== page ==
We were able to do just this, with the help of highly trained volunteer divers participating in the Reef Life Survey citizen science program. We systematically surveyed 186 reefs across the entire GBR and western Coral Sea, both before and after the 2016 bleaching event. We counted numbers of corals, fishes, and mobile invertebrates such as sea urchins, lobsters and giant clams.
Sea temperatures and coral losses varied greatly between sites, which allowed us to separate the effects of warming from coral loss. In general, coral losses were much more substantial in areas that were most affected by the prolonged warmer waters in the 2016 heatwave. But these effects were highly patchy, with the amount of live hard coral lost differing significantly from reef to reef.
For instance, occasional large losses occurred in the southern GBR, where the marine heatwave was less extreme than at northern reefs. Similarly, some reefs in the north apparently escaped unscathed, despite the fact that many reefs in this region lost most of their live corals.
Sea temperatures the culprit
Our survey results show that coral loss is just one way in which ocean warming can affect fishes and other animals that depend on coral reefs. Within the first year after the bleaching, the coral loss mostly affected fish species that feed directly on corals, such as the butterflyfishes. But we also documented many other changes that we could not clearly link to local coral loss.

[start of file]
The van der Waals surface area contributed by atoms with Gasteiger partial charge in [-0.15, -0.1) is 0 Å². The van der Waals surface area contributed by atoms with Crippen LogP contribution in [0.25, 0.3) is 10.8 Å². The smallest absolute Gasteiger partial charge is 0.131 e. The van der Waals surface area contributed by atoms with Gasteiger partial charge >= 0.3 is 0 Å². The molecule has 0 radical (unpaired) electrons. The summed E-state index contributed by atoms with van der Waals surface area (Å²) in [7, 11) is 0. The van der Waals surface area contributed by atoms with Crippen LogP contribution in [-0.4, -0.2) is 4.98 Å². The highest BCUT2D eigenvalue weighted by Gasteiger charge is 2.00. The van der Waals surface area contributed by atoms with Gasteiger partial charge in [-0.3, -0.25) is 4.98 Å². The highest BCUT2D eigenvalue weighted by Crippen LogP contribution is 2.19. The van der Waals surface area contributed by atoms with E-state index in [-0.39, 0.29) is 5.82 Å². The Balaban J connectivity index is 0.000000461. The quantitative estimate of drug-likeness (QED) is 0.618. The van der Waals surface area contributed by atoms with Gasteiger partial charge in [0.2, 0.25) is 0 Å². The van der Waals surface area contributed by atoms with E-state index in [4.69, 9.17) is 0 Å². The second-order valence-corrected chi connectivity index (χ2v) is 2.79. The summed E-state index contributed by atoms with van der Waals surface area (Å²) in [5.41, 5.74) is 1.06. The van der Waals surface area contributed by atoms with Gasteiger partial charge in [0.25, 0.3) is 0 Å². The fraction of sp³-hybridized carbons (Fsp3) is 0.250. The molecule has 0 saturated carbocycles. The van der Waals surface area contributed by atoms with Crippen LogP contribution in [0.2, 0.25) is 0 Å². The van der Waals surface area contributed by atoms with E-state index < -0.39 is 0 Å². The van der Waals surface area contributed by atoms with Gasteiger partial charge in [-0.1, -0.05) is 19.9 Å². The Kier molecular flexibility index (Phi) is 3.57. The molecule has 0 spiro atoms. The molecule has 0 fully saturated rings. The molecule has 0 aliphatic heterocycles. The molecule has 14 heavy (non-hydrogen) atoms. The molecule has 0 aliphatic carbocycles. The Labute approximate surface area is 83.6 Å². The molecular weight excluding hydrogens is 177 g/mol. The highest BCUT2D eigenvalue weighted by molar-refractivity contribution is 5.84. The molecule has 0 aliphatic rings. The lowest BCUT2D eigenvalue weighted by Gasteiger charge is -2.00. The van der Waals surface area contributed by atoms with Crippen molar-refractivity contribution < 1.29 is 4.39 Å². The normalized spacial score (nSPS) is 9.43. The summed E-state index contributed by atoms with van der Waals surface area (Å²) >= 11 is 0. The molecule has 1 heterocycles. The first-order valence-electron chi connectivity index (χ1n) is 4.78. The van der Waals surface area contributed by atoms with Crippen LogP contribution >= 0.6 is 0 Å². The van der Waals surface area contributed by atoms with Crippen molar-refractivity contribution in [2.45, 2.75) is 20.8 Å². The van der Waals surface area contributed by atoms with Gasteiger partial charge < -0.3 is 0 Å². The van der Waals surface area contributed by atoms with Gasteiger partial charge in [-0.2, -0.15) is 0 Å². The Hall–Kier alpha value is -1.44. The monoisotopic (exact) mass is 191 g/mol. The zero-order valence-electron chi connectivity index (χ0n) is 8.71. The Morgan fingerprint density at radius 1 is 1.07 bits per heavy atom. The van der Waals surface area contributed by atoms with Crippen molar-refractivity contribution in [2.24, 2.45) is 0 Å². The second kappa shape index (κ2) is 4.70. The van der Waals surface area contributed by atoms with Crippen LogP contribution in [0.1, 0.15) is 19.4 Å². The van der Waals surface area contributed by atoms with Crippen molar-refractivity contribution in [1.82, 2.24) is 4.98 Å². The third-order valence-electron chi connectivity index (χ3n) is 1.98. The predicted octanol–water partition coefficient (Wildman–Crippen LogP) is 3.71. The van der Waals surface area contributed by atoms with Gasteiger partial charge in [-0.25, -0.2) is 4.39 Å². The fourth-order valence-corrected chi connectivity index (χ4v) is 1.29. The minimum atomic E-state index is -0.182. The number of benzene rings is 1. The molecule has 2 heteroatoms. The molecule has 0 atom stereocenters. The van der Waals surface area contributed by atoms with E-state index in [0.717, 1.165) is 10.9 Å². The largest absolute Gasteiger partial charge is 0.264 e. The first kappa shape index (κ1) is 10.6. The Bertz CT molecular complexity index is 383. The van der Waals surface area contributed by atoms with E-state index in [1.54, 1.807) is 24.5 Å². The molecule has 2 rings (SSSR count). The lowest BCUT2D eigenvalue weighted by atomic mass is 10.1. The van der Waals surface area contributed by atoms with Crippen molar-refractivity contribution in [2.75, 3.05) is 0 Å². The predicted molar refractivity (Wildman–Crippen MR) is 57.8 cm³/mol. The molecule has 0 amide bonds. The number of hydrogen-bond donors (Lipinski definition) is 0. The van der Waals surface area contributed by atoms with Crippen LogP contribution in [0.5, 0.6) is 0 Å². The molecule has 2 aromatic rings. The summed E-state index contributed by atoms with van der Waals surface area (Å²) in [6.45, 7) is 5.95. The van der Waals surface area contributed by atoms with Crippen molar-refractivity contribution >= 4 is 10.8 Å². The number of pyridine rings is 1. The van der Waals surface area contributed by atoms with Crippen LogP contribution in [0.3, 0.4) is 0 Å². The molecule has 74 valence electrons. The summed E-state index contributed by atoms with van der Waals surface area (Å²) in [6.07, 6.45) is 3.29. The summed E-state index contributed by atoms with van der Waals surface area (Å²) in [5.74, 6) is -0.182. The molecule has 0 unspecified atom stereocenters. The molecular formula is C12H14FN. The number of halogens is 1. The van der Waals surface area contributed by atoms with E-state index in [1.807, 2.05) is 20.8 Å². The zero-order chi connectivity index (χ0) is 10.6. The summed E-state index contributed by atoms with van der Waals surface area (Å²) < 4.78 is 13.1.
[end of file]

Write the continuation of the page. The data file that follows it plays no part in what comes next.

Much more widespread than the impacts of the loss of hard corals was a generalised response by the fish to warm sea temperatures. The 2016 heatwave caused a mass reshuffling of fish communities across the GBR and Coral Sea, in ways that reflect the preferences of different species for particular temperatures.
In particular, most reef-dwelling animals on southern (cooler) reefs responded positively to the heatwave. The number of individuals and species on transect counts generally increased across this region.
By contrast, some reefs in the north exceeded 32℃ during the 2016 heatwave – the typical sea temperature on the Equator, the hottest region inhabited by any of the GBR or Coral Sea species.
Some species responded negatively to these excessive temperatures, and the number of observations across surveys in their northernmost populations declined as a consequence.
Parrotfishes were more affected than other groups on northern reefs, regardless of whether their local reefs suffered significant coral loss. This was presumably because the heatwave pushed sea temperatures beyond the level at which their populations perform best.
Local populations of parrotfishes will probably bounce back after the return of cooler temperatures. But if similar heatwaves become more frequent in the future, they could cause substantial and lasting declines among members of this ecologically important group in the warmest seas.
Parrotfishes are particularly important to the health of coral reef ecosystems, because their grazing helps to control algae that compete with corals for habitat space.
A key message from our study is not to overlook the overarching influence of temperature on coral reef ecosystems – and not to focus solely on the corals themselves.
Even if we can save some corals from climate change, such as with more stress-tolerant breeds of coral, we may not be able to stop the impacts of warming seas on fish.
Future ecological outcomes will depend on a complex mix of factors, including fish species’ temperature preferences, their changing habitats, and their predators and competitors. These impacts will not always necessarily be negative for particular species and locations.
One reason for hope is that positive responses of many fish species in cooler tropical regions may continue to support healthy coral reef ecosystems, albeit in a different form to those we know today.